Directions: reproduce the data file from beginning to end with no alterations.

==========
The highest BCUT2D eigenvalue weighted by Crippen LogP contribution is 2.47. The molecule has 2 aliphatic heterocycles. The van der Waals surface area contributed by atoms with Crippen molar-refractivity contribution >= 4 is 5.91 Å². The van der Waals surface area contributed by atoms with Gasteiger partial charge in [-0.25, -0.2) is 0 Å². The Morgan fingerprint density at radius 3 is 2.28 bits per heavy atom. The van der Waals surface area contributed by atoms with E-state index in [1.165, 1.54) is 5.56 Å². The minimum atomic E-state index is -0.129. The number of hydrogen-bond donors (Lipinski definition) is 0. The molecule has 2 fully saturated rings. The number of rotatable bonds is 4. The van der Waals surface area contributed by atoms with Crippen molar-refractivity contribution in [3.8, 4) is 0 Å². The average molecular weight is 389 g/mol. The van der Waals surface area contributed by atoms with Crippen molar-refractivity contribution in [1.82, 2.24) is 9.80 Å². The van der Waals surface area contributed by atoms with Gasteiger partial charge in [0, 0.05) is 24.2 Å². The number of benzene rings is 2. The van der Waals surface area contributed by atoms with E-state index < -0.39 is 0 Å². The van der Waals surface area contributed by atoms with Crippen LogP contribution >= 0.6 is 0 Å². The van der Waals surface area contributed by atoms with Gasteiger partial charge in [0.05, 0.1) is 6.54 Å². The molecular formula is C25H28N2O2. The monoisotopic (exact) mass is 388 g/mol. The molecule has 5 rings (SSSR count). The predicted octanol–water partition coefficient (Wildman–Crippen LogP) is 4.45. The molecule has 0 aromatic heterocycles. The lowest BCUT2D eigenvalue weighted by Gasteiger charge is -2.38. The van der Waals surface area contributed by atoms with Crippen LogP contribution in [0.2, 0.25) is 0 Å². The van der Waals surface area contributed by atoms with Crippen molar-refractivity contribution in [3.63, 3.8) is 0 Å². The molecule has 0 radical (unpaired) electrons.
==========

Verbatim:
The highest BCUT2D eigenvalue weighted by Crippen LogP contribution is 2.47. The molecule has 2 aliphatic heterocycles. The van der Waals surface area contributed by atoms with Crippen molar-refractivity contribution >= 4 is 5.91 Å². The van der Waals surface area contributed by atoms with Gasteiger partial charge in [-0.25, -0.2) is 0 Å². The Morgan fingerprint density at radius 3 is 2.28 bits per heavy atom. The van der Waals surface area contributed by atoms with E-state index in [1.165, 1.54) is 5.56 Å². The minimum atomic E-state index is -0.129. The number of hydrogen-bond donors (Lipinski definition) is 0. The molecule has 2 fully saturated rings. The number of rotatable bonds is 4. The van der Waals surface area contributed by atoms with Crippen molar-refractivity contribution in [3.8, 4) is 0 Å². The average molecular weight is 389 g/mol. The van der Waals surface area contributed by atoms with Crippen molar-refractivity contribution in [1.82, 2.24) is 9.80 Å². The van der Waals surface area contributed by atoms with Gasteiger partial charge in [0, 0.05) is 24.2 Å². The number of benzene rings is 2. The van der Waals surface area contributed by atoms with E-state index < -0.39 is 0 Å². The van der Waals surface area contributed by atoms with Crippen LogP contribution >= 0.6 is 0 Å². The van der Waals surface area contributed by atoms with Gasteiger partial charge in [0.05, 0.1) is 6.54 Å². The molecular formula is C25H28N2O2. The monoisotopic (exact) mass is 388 g/mol. The molecule has 5 rings (SSSR count). The predicted octanol–water partition coefficient (Wildman–Crippen LogP) is 4.45. The molecule has 0 aromatic heterocycles. The lowest BCUT2D eigenvalue weighted by Gasteiger charge is -2.38. The van der Waals surface area contributed by atoms with Crippen LogP contribution in [0.2, 0.25) is 0 Å². The van der Waals surface area contributed by atoms with Crippen molar-refractivity contribution in [3.63, 3.8) is 0 Å². The molecule has 0 radical (unpaired) electrons.